The EU’s enormous problems and many and complex divisions are still present: they have not faded away. There have been no miracles, but the recent elections to the European Parliament have changed many things, and despite, or because of, the fragmentation they have created, they could represent a political rebirth of the European project. To begin with, the Eurosceptic nationalist-populists are not going to wield the power of veto, despite having a considerable presence. They are not even in agreement with each other. But failing to take advantage to push through the development of the EU, to make it closer to the problems and feelings of its citizens, will only help them thrive. Meanwhile, despite the victory of Nigel Farage and his Brexit Party, more people in the UK voted in favour of a new referendum (although, what would the question be?) than for withdrawal. The saga draws on, with the prospect of lengthy delays.
In Germany, after their significant setback, the withdrawal of the Social Democrats from the governing coalition with the Christian Democrats and the Christian Social Union is a matter of time, all the more so since Angela Merkel’s announcement that she will not stand again as Chancellor. Despite presiding over the EU’s most powerful economy and most populous country, she is weakened ahead of the negotiations to decide who will lead the EU’s institutions, although it cannot entirely be ruled out that she herself will end up as President of the European Council. But the fresh start will not stem from there. Merkel has been a pragmatic politician, who probably rescued Europe (the euro, Greece, the refugees) during the crisis, but at a price for many and devoid of vision. She has never been a visionary politician.
The possibility has emerged in the wake of the European elections of a new coalition for driving the Union forward, involving socialists and social democrats, greens and liberals, among others. It has been understood in the European Parliament and in government circles. It would be a new development. Macron needs it for his domestic French agenda. As always in politics, it is a case of matching ideas to people in the institutions (the European Commission, the European Council, the Presidency of the European Parliament and the European Central Bank). In this context the government of Pedro Sánchez has begun to show it has a serious role to play in the debate, both in terms of proposing people and nationalities –more ideas are required– in negotiations involving difficult balances (appropriateness and expertise, political leanings, nationality, allegiance to a political bloc and gender). National governments have already got the negotiations under way, which does not mean falling into an intergovernmental Europe, as opposed to the Parliament, and re-establishing some institutional balances that had been lost. It is also a largely generational renewal. Jean-Claude Juncker’s generation, that of the post-war era, is entirely on the way out. It is replaced by another with different experiences and outlooks, neither better nor worse, but different. Let no-one be mistaken on this latter point.
Spain, as pointed out previously, is well placed to wield much more influence. Because (barring surprises), Pedro Sánchez is going to have four election-free years –apart from the Catalan election, presumably after the ruling in the trial currently before the Supreme Court– with more socialist MEPs than any other country in the European Parliament, and above all with a recalibration of foreign and European policy, already under way in the preceding months, regarding Paris under Macron, Berlin under Merkel –relations between Paris and Berlin are not going so well, as glimpsed at the Aachen bilateral agreement in January– and Lisbon. Italy is a case apart. There is no G3, but there is a possible G2+1 (namely Spain, although some German conservatives would like Poland to play this role), or a G2+2 (with Portugal) that could characterise the Union in these decisive years ahead, in which the world is in constant motion, with the EU remaining impassive. And it has to rediscover the capacity for setting the agenda, lost years ago.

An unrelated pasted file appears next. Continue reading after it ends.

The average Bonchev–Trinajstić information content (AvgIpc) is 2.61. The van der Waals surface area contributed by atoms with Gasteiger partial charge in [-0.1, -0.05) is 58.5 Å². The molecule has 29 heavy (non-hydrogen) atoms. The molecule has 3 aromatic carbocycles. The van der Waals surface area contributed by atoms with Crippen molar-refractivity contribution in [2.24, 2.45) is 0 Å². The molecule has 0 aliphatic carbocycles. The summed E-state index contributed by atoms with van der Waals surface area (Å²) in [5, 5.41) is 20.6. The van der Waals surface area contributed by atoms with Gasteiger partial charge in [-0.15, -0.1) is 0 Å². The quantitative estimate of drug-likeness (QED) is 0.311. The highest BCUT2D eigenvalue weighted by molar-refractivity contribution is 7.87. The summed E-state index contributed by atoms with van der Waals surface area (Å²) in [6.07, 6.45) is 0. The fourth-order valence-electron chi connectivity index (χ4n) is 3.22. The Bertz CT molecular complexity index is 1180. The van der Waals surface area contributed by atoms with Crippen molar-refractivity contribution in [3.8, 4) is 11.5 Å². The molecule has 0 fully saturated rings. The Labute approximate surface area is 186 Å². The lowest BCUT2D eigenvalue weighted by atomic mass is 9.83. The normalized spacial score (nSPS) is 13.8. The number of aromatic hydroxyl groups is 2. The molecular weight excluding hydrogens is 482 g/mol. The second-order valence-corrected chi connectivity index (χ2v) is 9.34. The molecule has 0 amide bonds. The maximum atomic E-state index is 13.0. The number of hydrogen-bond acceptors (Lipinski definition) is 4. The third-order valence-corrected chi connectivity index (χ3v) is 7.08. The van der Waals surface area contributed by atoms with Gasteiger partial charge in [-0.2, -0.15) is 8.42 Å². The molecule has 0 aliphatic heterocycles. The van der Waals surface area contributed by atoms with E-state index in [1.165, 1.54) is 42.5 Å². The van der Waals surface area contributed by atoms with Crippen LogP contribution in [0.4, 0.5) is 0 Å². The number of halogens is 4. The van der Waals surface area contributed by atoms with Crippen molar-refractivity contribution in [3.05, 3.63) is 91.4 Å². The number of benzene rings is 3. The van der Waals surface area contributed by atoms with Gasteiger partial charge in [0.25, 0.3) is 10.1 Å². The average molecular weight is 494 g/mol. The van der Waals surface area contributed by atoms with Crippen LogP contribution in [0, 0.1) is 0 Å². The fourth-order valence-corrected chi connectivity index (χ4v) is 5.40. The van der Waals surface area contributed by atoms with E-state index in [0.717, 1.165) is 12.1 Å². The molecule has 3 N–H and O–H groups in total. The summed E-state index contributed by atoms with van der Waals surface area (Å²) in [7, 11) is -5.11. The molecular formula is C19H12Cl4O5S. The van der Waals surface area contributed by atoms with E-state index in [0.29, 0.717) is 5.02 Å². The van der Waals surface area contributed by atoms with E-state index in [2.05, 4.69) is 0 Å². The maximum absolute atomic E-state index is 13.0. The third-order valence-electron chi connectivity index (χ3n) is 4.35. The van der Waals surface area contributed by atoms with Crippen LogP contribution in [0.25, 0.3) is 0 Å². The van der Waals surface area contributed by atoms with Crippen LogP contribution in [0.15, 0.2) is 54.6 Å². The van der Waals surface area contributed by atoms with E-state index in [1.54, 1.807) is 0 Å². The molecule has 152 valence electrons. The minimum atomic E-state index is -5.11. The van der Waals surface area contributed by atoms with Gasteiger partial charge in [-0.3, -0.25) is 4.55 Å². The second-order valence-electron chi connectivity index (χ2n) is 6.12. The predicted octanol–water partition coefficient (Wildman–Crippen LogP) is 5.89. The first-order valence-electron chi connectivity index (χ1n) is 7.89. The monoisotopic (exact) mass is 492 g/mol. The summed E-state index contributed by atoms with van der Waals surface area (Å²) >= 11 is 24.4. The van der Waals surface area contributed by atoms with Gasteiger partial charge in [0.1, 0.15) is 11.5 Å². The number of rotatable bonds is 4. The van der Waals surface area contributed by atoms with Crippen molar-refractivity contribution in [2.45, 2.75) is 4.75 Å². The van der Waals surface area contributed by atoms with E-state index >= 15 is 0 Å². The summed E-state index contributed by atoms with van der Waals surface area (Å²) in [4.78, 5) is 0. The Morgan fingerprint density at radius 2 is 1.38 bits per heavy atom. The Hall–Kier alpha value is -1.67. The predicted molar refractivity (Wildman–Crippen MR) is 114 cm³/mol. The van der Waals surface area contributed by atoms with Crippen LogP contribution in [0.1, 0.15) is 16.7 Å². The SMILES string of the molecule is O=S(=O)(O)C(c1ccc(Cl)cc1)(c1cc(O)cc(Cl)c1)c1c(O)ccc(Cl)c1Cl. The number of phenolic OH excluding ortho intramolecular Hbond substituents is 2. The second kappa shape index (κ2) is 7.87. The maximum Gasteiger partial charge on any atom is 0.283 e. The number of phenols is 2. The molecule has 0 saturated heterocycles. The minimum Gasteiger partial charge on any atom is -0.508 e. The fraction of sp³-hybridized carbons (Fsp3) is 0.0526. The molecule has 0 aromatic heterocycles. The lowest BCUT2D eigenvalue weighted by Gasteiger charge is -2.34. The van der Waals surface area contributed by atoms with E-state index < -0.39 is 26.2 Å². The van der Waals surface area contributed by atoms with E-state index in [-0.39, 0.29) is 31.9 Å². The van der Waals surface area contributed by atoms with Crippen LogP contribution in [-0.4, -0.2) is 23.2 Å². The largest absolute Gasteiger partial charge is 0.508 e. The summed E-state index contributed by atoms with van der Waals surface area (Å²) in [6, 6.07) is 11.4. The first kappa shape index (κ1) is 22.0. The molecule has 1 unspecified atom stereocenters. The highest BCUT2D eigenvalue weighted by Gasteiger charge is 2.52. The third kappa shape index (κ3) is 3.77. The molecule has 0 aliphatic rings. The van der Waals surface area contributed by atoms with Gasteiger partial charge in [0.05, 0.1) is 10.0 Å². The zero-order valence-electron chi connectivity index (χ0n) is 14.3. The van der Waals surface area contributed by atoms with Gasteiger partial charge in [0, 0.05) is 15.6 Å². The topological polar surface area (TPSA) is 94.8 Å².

But as indicated, the institutions and the people who head them are one thing, and another is the idea, or ideas, needed to drive Europe forwards at this time. The economist Mariana Mazzucato proposes that the EU should take on a mission for the years ahead, like the Soviet Union’s Sputnik programme, the US mission to the moon or China’s goal of becoming the world’s foremost technological power. Specifically, Mazzucato proposes that the EU lead the world in the fight against climate change, although there are other issues, which she herself champions, such as the quest to restore digital sovereignty (as proposed by Macron) amid a new digital colonialism, which is congenial but does not come without baggage; rather it is freighted with a culture we share only in part. That said, the EU should avoid making itself look foolish, as it did in 2000 when it promised in the Lisbon Agenda (with its ill-starred goals and ill-starred methods) to turn itself by 2010 into ‘the most competitive and dynamic knowledge-based economy in the world capable of sustainable economic growth with more and better jobs and greater social cohesion’. Although the EU has allowed various ships to sail that have left port without her, the goal continues being valid for embracing others and, in particular, for reconnecting economics, societies and politics, which have become detached of late, with specific measures, not mere verbiage like the recent (and void) Sibiu Declaration. But there is a need to combine visions, consensuses and capabilities to avoid creating frustration.